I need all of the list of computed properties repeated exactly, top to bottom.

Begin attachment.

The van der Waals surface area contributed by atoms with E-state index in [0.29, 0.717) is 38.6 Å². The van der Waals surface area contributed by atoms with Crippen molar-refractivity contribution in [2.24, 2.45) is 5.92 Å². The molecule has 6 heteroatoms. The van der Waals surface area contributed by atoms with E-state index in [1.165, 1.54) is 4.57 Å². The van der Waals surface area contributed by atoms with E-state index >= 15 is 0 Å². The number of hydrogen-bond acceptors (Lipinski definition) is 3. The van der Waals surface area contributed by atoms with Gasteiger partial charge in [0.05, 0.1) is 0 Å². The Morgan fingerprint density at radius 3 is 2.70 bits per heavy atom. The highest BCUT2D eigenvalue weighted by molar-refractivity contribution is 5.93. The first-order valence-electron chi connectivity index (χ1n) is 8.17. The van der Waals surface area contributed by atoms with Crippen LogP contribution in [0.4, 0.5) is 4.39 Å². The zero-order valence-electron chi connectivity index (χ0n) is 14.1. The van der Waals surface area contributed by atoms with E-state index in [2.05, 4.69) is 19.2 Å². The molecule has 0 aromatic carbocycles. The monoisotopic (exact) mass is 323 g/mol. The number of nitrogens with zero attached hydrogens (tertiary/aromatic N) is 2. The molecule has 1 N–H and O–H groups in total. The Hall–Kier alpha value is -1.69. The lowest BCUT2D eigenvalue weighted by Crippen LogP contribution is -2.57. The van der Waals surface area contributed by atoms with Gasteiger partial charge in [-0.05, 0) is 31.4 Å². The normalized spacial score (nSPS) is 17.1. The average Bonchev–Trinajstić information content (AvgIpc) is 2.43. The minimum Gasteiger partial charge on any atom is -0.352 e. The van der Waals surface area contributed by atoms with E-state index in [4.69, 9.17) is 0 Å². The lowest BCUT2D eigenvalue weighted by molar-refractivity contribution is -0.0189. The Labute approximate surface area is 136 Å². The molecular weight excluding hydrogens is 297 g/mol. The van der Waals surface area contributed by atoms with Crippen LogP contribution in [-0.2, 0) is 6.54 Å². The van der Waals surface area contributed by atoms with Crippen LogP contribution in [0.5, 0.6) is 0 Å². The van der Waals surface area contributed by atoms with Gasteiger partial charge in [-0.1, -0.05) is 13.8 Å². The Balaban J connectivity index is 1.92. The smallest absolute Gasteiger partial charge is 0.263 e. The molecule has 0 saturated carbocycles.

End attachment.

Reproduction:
The van der Waals surface area contributed by atoms with E-state index in [0.29, 0.717) is 38.6 Å². The van der Waals surface area contributed by atoms with Crippen molar-refractivity contribution in [2.24, 2.45) is 5.92 Å². The molecule has 6 heteroatoms. The van der Waals surface area contributed by atoms with E-state index in [1.165, 1.54) is 4.57 Å². The van der Waals surface area contributed by atoms with E-state index >= 15 is 0 Å². The number of hydrogen-bond acceptors (Lipinski definition) is 3. The van der Waals surface area contributed by atoms with Gasteiger partial charge in [0.05, 0.1) is 0 Å². The Morgan fingerprint density at radius 3 is 2.70 bits per heavy atom. The highest BCUT2D eigenvalue weighted by molar-refractivity contribution is 5.93. The first-order valence-electron chi connectivity index (χ1n) is 8.17. The van der Waals surface area contributed by atoms with Crippen LogP contribution in [0.4, 0.5) is 4.39 Å². The zero-order valence-electron chi connectivity index (χ0n) is 14.1. The van der Waals surface area contributed by atoms with E-state index in [2.05, 4.69) is 19.2 Å². The molecule has 0 aromatic carbocycles. The monoisotopic (exact) mass is 323 g/mol. The number of nitrogens with zero attached hydrogens (tertiary/aromatic N) is 2. The molecule has 1 N–H and O–H groups in total. The Hall–Kier alpha value is -1.69. The lowest BCUT2D eigenvalue weighted by Crippen LogP contribution is -2.57. The van der Waals surface area contributed by atoms with Gasteiger partial charge in [-0.05, 0) is 31.4 Å². The normalized spacial score (nSPS) is 17.1. The average Bonchev–Trinajstić information content (AvgIpc) is 2.43. The minimum Gasteiger partial charge on any atom is -0.352 e. The van der Waals surface area contributed by atoms with E-state index in [4.69, 9.17) is 0 Å². The lowest BCUT2D eigenvalue weighted by molar-refractivity contribution is -0.0189. The Labute approximate surface area is 136 Å². The molecular weight excluding hydrogens is 297 g/mol. The van der Waals surface area contributed by atoms with Crippen LogP contribution in [-0.2, 0) is 6.54 Å². The van der Waals surface area contributed by atoms with Crippen LogP contribution in [0.5, 0.6) is 0 Å². The van der Waals surface area contributed by atoms with Gasteiger partial charge in [-0.1, -0.05) is 13.8 Å². The Balaban J connectivity index is 1.92. The smallest absolute Gasteiger partial charge is 0.263 e. The molecule has 0 saturated carbocycles.